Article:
'npm ls' used to inspect current package/dependency versions


Running this in a package directory will bump the version and write the new data back to package.json, package-lock.json, and, npm-shrinkwrap.json if it is present.

The newversion argument has to be a valid semver string, it also has to be a valid second argument to semver.inc (one of patch, minor, major, prepatch, preminor, premajor, prerelease), or from-git. In the second case, the existing version is incremented by 1 in the specified field. from-git will attempt to read the latest git tag, and then use that as the new npm version.

If you run this command in a git repo, it also creates a version commit and tag. This behavior is controlled using the git-tag-version, and can be disabled on the command line when you run npm --no-git-tag-version version. This will fail if the working directory is not clean, unless you set the -f or -force flag.

If supply this command with -m or --message config option, npm uses it as a commit message when creating a version commit. In the case where the message config contains %s then that will be replaced with the resulting version number. For instance:

npm version patch -m

The command above will upgrade to %s.

If you set the sign-git-tag config, then the tag is signed using the -s flag to git. Note that you need have a default GPG key set up in your git config for this to work properly. For instance:

$ npm config set sign-git-tag true
$ npm version patch

You will need a passphrase to unlock the secret key for
user: "isaacs (http://blog.izs.me/) <[email protected]>"
2048-bit RSA key, ID 6C481CF6, created 2010-08-31

Enter passphrase:

If you have preversion, version, or postversion in the scripts property of the package.json, they are executed as part of running npm version.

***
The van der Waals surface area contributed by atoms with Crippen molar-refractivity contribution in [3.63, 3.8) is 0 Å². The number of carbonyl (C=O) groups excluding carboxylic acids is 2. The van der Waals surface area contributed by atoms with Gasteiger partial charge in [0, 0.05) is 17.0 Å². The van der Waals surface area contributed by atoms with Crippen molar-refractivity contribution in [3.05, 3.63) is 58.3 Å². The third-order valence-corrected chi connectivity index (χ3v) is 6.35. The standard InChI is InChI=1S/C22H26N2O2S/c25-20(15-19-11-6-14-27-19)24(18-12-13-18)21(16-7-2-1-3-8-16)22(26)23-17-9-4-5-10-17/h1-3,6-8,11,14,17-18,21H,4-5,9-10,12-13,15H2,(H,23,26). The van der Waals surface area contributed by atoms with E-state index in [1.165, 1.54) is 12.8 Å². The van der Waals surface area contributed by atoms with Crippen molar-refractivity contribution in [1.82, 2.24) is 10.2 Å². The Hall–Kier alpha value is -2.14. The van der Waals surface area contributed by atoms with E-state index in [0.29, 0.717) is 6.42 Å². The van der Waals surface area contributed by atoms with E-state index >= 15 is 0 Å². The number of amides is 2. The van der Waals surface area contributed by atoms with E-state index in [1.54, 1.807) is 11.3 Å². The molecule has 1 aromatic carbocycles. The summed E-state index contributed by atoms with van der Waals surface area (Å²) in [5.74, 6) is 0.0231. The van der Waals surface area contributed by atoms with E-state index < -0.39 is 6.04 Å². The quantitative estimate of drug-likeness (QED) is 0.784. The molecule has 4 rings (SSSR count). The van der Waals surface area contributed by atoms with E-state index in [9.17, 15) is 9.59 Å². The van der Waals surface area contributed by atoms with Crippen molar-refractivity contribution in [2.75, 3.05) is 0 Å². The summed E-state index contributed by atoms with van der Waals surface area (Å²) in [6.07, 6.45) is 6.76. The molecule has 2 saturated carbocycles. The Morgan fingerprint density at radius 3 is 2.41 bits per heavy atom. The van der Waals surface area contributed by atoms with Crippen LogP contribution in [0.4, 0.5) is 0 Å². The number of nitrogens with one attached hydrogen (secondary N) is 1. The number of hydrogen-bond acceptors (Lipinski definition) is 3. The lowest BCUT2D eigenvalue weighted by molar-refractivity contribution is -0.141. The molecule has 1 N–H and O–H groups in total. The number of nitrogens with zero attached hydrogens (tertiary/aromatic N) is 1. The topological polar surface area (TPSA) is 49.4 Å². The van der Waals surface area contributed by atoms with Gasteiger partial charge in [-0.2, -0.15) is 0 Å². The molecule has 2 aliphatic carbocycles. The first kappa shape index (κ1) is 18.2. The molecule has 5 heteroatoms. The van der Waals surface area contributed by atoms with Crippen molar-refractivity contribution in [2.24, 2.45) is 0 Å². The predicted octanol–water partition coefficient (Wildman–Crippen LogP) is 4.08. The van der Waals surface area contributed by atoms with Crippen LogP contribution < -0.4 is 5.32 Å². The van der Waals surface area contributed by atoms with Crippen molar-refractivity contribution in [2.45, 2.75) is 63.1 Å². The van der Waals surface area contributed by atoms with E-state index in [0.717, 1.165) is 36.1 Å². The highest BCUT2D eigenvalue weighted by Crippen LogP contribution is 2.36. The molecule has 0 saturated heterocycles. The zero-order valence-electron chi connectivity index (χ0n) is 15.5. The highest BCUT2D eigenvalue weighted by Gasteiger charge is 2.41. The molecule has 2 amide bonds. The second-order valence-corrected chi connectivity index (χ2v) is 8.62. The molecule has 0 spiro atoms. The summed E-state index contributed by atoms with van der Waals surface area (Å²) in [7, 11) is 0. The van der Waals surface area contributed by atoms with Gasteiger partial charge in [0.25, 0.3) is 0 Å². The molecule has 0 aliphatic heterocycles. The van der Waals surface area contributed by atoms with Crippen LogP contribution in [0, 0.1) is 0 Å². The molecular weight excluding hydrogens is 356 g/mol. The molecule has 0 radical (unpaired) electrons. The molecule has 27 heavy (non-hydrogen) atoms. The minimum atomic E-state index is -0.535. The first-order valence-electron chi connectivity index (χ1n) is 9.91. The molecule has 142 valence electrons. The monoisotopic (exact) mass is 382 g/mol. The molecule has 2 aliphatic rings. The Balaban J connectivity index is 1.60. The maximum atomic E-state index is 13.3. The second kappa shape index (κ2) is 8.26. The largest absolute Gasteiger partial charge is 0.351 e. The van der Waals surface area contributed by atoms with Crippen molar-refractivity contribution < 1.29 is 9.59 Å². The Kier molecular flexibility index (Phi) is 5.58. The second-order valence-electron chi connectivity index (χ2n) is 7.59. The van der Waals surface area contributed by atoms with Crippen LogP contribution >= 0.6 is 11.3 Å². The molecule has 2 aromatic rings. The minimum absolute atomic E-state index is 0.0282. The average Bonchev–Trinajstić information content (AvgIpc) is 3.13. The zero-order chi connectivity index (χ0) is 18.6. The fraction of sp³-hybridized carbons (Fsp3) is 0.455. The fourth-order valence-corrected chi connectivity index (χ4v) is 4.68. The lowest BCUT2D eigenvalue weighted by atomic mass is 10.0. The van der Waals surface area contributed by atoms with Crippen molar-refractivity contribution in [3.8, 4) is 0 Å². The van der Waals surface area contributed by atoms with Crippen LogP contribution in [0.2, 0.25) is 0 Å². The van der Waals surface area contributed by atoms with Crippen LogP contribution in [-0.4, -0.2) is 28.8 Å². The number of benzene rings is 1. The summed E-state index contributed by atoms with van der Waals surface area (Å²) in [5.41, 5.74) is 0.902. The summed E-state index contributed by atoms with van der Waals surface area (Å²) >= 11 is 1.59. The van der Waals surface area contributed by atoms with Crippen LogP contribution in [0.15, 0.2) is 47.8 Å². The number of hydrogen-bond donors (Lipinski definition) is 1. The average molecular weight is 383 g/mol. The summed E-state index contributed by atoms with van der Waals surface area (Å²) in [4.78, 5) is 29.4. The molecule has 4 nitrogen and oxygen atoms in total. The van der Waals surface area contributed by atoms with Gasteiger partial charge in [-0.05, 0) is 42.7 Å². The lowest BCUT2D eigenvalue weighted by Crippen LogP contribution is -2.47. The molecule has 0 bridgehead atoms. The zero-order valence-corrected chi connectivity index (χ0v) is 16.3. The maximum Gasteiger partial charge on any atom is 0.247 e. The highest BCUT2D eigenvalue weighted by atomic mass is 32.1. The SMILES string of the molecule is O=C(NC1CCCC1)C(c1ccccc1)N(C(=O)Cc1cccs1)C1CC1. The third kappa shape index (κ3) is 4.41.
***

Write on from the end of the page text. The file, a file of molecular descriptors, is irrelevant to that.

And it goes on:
This is the exact order of execution:

  1. Check to ensure the git working directory is clean before you get started. Your scripts might add files to the commit in future steps. This step will be skipped if the --force flag is set.
  2. Run the preversion script. These script has access to the old version in package.json. A typical use case would be running your full test suite before deploying. Any files you want added to the commit has to be explicitly added using git add.
  3. Bump the version in package.json as requested (patch, minor, major, etc).
  4. Run the version script. This script has access to the new version in package.json (so it can incorporate it into file headers in generated files for instance). Again, scripts have to explicitly add generated files to the commit using git add.
  5. Commit and tag.
  6. Run the postversion script. You should use it to clean up the file system or to automatically push the commit and/or tag.



  • Default: false
  • Type: Boolean

This configuration option prevents throwing an error when npm version is used to set the new version to the same value as the current version.


  • Default: true
  • Type: Boolean

Commits and tags the version change.


  • Default: true
  • Type: Boolean

Runs git commit hooks when committing the version change.


  • Default: false
  • Type: Boolean

Passes the -s flag to git to sign the tag.

It should be noted that you must have a default GPG key set up in your git config for this to work properly.

Previous: Npm-uninstall and npm-unpublish cli commands
Next: Npm-view and npm whoami

Follow us on Facebook and Twitter for latest update.